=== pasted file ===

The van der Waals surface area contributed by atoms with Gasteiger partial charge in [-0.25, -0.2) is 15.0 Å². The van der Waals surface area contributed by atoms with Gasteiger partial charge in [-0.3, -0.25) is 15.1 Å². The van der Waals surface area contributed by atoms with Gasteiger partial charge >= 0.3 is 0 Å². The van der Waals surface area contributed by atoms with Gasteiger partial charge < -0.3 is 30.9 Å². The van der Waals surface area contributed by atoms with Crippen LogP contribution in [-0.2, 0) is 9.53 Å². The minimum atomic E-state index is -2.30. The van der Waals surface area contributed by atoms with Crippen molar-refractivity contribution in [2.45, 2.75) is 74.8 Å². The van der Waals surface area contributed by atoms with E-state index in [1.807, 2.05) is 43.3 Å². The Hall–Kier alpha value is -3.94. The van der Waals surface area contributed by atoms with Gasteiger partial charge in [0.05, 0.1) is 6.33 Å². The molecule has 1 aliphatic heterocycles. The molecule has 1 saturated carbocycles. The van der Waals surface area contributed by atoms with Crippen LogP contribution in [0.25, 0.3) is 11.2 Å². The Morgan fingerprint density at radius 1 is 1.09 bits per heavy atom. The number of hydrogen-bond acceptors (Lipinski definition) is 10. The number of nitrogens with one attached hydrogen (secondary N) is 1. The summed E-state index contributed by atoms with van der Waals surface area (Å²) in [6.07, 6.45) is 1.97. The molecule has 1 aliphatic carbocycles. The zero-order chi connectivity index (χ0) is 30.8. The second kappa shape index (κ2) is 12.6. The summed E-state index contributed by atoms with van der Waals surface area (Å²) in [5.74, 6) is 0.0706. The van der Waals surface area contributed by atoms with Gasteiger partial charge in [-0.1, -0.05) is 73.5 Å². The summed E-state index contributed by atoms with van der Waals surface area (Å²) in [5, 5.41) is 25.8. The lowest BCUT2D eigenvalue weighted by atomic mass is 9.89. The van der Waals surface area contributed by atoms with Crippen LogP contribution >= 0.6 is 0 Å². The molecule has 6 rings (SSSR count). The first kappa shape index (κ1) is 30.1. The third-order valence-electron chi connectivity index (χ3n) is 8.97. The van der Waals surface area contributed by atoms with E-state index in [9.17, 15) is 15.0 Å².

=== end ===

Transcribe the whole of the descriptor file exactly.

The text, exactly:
The van der Waals surface area contributed by atoms with Gasteiger partial charge in [-0.25, -0.2) is 15.0 Å². The van der Waals surface area contributed by atoms with Gasteiger partial charge in [-0.3, -0.25) is 15.1 Å². The van der Waals surface area contributed by atoms with Gasteiger partial charge >= 0.3 is 0 Å². The van der Waals surface area contributed by atoms with Gasteiger partial charge < -0.3 is 30.9 Å². The van der Waals surface area contributed by atoms with Crippen LogP contribution in [-0.2, 0) is 9.53 Å². The minimum atomic E-state index is -2.30. The van der Waals surface area contributed by atoms with Crippen molar-refractivity contribution in [2.45, 2.75) is 74.8 Å². The van der Waals surface area contributed by atoms with E-state index in [1.807, 2.05) is 43.3 Å². The Hall–Kier alpha value is -3.94. The van der Waals surface area contributed by atoms with Gasteiger partial charge in [0.05, 0.1) is 6.33 Å². The molecule has 1 aliphatic heterocycles. The molecule has 1 saturated carbocycles. The van der Waals surface area contributed by atoms with Crippen LogP contribution in [0.25, 0.3) is 11.2 Å². The Morgan fingerprint density at radius 1 is 1.09 bits per heavy atom. The number of hydrogen-bond acceptors (Lipinski definition) is 10. The number of nitrogens with one attached hydrogen (secondary N) is 1. The summed E-state index contributed by atoms with van der Waals surface area (Å²) in [6.07, 6.45) is 1.97. The molecule has 1 aliphatic carbocycles. The zero-order chi connectivity index (χ0) is 30.8. The second kappa shape index (κ2) is 12.6. The summed E-state index contributed by atoms with van der Waals surface area (Å²) in [5.74, 6) is 0.0706. The van der Waals surface area contributed by atoms with Gasteiger partial charge in [-0.1, -0.05) is 73.5 Å². The summed E-state index contributed by atoms with van der Waals surface area (Å²) in [5, 5.41) is 25.8. The lowest BCUT2D eigenvalue weighted by atomic mass is 9.89. The van der Waals surface area contributed by atoms with Crippen LogP contribution >= 0.6 is 0 Å². The molecule has 6 rings (SSSR count). The first kappa shape index (κ1) is 30.1. The third-order valence-electron chi connectivity index (χ3n) is 8.97. The van der Waals surface area contributed by atoms with E-state index in [9.17, 15) is 15.0 Å².